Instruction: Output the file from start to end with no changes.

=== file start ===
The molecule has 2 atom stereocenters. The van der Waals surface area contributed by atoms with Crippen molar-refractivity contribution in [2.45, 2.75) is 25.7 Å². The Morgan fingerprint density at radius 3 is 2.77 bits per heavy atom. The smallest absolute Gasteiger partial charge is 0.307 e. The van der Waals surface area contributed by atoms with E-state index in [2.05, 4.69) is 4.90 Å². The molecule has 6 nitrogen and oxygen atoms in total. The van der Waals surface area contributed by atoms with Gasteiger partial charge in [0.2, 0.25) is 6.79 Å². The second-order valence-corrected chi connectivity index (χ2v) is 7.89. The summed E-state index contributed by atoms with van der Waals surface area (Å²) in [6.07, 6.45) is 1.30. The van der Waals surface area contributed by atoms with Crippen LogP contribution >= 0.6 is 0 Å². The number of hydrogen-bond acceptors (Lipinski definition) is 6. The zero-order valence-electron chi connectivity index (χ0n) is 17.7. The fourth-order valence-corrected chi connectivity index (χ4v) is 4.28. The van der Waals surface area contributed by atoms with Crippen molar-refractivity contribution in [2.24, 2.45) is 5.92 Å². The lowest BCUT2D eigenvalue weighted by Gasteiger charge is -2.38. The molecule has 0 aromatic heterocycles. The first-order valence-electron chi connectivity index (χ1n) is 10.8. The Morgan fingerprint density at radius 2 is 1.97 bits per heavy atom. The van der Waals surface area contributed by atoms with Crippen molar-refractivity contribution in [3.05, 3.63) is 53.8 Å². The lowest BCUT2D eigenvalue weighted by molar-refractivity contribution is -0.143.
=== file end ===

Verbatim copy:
The molecule has 2 atom stereocenters. The van der Waals surface area contributed by atoms with Crippen molar-refractivity contribution in [2.45, 2.75) is 25.7 Å². The Morgan fingerprint density at radius 3 is 2.77 bits per heavy atom. The smallest absolute Gasteiger partial charge is 0.307 e. The van der Waals surface area contributed by atoms with E-state index in [2.05, 4.69) is 4.90 Å². The molecule has 6 nitrogen and oxygen atoms in total. The van der Waals surface area contributed by atoms with Gasteiger partial charge in [0.2, 0.25) is 6.79 Å². The second-order valence-corrected chi connectivity index (χ2v) is 7.89. The summed E-state index contributed by atoms with van der Waals surface area (Å²) in [6.07, 6.45) is 1.30. The van der Waals surface area contributed by atoms with Crippen LogP contribution >= 0.6 is 0 Å². The number of hydrogen-bond acceptors (Lipinski definition) is 6. The zero-order valence-electron chi connectivity index (χ0n) is 17.7. The fourth-order valence-corrected chi connectivity index (χ4v) is 4.28. The van der Waals surface area contributed by atoms with Crippen molar-refractivity contribution in [2.24, 2.45) is 5.92 Å². The lowest BCUT2D eigenvalue weighted by Gasteiger charge is -2.38. The molecule has 0 aromatic heterocycles. The first-order valence-electron chi connectivity index (χ1n) is 10.8. The Morgan fingerprint density at radius 2 is 1.97 bits per heavy atom. The van der Waals surface area contributed by atoms with Crippen molar-refractivity contribution in [3.05, 3.63) is 53.8 Å². The lowest BCUT2D eigenvalue weighted by molar-refractivity contribution is -0.143.